Titanium jewelry is by far the fastest growing material in body piercing. This is in part do to the increasing concern about nickel and that the alloy is some what more durable then Niobium especially when working with threaded jewelry. Unlike niobium you can produce any jewelry style that you can produce in Steel. Many studios and jewelry manufactures have completely moved to only use titanium. Which has not only driven the price of jewelry and piercings up but created a false faith that anything less than titanium is substandard. However, it is completely possible to be allergic to Titanium or one of two most commonly added elements aluminium and vanadium. So, to say that it is 100& biocompatible is not completely true, though the chances are extremely low.

Titanium is consider one of the most biocompatible alloys on the planet. Due in part to the protective oxide film that forms naturally on the surface of the alloy when it comes in contact with oxygen. This film increases the alloys durability, resists corrosion and in theory would also isolate the elements of the alloy from the body. The other advantage it has over Steel, Niobium and Gold is that it is lighter which could reduce stress during healing and when wearing large gauge jewelry. The other advantage is that like niobium it can be anodized into different colors and combinations. Though all Titanium grades are considered biocompatible, Grade 23 is considered best for Body Piercing Jewelry with the third party ASTM F-136.


Time and time again, I've had someone walk into my studio and demand that they can only wear gold. There has always been this misconception that somehow gold was the safest option for those with nickel or other metal allergy. Often they are shocked when I state that in most cases there is a small amount of nickel in most gold jewelry. It is used to increase durability and shine. There is also a misunderstanding of what karat weight really means. Yes, the higher the karat weight the more gold is included in the alloy. However, there are 24 Karats or parts to all gold alloys. So, if it's 10kt(what most wedding rings are), then that means it is 10 parts gold and 14 parts something else.  

With body piercing jewelry, it is suggested that the jewelry be greater than 14kt to reduce risks of reactions to added elements like Silver, Copper, Nickel, Tin, Palladium, Zinc and Manganese. Since the jewelry will be under a great deal of stress during healing, I don't suggest piercing with gold at all or even after the piercing is healed wearing any jewelry with Karat weight above 18kt. The reason is that the more pure the gold the softer the alloy become which reduces the durability of the finish. 

When buying gold jewelry always do your research, some manufactures are very secretive about what is in their gold alloy or don't have a clue. Also different colors will usually mean that additional parts of one of the elements have been added. For example, white gold can mean additional nickel has been added which could effect how you react to it. Since colored gold has become a trend of late, here are the basic additives to more common gold colors:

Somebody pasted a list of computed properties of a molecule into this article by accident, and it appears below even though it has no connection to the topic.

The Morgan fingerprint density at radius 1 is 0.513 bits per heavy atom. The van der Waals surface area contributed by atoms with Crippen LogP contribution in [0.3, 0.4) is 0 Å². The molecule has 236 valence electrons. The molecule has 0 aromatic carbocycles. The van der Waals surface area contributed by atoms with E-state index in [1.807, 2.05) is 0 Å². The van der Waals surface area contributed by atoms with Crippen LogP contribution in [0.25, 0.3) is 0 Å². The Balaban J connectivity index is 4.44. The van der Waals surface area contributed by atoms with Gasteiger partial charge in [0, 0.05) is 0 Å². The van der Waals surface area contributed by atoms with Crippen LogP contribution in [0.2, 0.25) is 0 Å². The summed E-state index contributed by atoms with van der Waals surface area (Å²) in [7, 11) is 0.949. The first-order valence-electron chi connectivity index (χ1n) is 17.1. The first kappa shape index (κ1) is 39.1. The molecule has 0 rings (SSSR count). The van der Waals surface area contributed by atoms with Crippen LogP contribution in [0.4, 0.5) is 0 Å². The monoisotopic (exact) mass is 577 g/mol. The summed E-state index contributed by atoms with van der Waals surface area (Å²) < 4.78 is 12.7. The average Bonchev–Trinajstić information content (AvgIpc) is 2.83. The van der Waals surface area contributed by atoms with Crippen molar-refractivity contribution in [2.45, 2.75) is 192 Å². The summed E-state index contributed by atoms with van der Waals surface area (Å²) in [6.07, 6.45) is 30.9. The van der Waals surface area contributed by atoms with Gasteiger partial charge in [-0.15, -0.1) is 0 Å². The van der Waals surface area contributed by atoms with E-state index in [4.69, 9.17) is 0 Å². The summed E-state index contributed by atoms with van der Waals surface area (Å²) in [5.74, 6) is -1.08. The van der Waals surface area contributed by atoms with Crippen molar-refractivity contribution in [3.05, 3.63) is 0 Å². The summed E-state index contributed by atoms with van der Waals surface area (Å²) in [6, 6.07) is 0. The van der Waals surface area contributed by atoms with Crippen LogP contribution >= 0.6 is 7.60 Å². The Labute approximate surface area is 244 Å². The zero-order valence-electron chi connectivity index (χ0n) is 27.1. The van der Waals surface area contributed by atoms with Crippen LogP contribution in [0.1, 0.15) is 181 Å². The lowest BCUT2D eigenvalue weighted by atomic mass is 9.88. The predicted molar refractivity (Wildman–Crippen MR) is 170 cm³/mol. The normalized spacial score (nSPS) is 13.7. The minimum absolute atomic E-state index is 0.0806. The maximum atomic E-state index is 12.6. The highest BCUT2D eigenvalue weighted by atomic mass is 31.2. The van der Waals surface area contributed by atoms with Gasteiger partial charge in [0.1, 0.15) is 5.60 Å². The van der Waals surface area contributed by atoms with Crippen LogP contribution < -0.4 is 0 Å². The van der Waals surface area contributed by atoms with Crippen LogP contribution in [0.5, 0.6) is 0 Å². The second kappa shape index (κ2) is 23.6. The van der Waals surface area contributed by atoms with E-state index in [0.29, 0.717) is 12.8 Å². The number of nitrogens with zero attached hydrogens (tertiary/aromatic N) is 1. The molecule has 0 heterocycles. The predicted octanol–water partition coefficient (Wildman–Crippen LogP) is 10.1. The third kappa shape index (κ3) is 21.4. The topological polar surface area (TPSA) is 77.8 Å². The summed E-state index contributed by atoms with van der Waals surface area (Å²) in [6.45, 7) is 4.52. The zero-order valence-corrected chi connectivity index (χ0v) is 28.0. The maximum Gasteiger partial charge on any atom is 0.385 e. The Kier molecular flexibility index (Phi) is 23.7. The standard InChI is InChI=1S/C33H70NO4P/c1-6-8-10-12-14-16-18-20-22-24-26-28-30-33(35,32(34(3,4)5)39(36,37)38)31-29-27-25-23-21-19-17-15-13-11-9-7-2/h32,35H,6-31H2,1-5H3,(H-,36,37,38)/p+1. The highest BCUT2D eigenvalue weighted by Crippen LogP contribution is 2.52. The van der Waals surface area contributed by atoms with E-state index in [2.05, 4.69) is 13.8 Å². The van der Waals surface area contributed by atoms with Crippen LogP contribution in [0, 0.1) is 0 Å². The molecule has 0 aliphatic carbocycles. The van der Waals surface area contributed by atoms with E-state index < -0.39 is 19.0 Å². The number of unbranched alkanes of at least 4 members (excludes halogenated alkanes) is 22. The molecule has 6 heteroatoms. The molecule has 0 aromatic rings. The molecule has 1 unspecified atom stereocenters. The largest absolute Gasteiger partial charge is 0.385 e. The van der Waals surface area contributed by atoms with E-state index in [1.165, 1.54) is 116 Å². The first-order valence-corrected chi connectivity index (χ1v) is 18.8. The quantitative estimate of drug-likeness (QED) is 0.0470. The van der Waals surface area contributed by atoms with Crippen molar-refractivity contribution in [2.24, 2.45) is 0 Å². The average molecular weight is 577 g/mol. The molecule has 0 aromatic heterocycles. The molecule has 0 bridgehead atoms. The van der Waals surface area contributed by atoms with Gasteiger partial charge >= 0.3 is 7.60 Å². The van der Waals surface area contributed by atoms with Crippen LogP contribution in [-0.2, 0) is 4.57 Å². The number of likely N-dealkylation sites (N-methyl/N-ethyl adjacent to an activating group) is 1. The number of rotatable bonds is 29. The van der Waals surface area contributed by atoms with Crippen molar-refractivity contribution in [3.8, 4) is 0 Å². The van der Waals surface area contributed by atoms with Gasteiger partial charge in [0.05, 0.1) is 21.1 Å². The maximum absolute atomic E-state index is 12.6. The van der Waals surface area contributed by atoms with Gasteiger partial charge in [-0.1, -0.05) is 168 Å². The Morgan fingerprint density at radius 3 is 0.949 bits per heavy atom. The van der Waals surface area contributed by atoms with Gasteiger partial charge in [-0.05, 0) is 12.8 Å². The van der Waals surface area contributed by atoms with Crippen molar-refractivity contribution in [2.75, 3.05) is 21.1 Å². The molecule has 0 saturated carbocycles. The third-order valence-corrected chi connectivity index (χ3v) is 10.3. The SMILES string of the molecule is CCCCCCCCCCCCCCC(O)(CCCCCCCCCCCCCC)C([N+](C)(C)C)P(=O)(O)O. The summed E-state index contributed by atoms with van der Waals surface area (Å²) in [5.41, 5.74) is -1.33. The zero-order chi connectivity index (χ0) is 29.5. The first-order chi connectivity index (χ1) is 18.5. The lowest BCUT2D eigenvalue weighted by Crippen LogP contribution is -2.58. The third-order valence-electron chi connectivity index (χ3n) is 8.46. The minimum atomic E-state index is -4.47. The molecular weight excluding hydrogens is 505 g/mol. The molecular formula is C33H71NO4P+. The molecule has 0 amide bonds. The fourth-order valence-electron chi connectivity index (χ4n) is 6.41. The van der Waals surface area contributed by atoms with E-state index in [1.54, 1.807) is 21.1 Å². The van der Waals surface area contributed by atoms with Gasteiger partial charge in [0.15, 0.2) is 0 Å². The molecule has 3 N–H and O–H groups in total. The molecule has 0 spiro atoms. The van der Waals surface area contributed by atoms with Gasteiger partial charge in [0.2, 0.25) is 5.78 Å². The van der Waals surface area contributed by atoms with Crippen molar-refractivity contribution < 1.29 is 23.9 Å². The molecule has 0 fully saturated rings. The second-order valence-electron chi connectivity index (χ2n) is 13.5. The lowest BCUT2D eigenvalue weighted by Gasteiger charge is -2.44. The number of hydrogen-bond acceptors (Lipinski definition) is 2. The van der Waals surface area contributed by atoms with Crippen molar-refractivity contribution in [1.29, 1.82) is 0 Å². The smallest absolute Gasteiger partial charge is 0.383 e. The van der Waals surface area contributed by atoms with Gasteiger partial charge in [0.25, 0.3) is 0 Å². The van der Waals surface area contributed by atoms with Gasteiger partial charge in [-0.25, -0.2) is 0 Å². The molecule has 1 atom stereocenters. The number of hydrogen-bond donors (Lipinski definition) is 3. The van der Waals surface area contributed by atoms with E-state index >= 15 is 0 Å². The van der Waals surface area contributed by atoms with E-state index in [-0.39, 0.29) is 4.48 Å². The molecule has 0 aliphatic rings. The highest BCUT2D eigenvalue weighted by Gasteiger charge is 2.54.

• White Gold -  nickel, manganese or palladium
  • Rose, Red or Pink Gold - Copper, Zinc, and/or Silver
  • Spangold - aluminium, and copper
  • Green Gold - cadmium, silver and copper
  • Grey Gold - palladium or manganese.

So, it's safe to say that if you are sensitive to metals that gold may not be the best choice and colored gold only increases the chances of having a reaction. Just like with any jewelry the finished needs to be of a high quality to reduce reactions and also to increase durability.


  • The best options for those with sensitivity to metals are:
    1. Niobium
    2. Titanium
    3. 316L Implant Grade Stainless Surgical Steel
    4. 14kt to 18kt Gold
    5. 14kt to 18kt colored gold
    6. Titanium, gold or niobium plated SSS.
  • If you are sensitive to nickel it is possible to wear 316L steel jewelry if it is nickel free or has a high mirror finish. 
  • Titanium is not a pure element but a alloy that contains added elements. Thus it is possible to have a reaction though it's rare to titanium.
  • Niobium is a pure element and unless you are allergic to niobium you will not have a reaction to it. 
  • Karat is the number of 24 parts of a gold alloy that is in fact gold. Even a gold with a high karat weight can contain elements that you could have reactions to. 
  • There is more nickel in most 14kt gold alloys than there is in 316L implant grade steel.
  • Since gold isn't as durable as Steel, Niobium, or Titanium, it is not a good choice for healing a piercing. 

The truth with piercing is there is no sure bet which jewelry metal will be best for you. Like piercing in general the act of healing a piercing is getting your body to accept a foreign object. Your body will do every thing it can to avoid this and often even with the best jewelry, best placement and best aftercare, the body will not accept the piercing. When a piercing acts up or there is suddenly a strange reaction, the cause could be a number of things. It is always best to see your piercer and have them take a look. They have a great deal more experience resolving problems with piercings than you and often without seeing the piercing first hand it's hard to say what the problem is, what the cause is and what is the best course of action.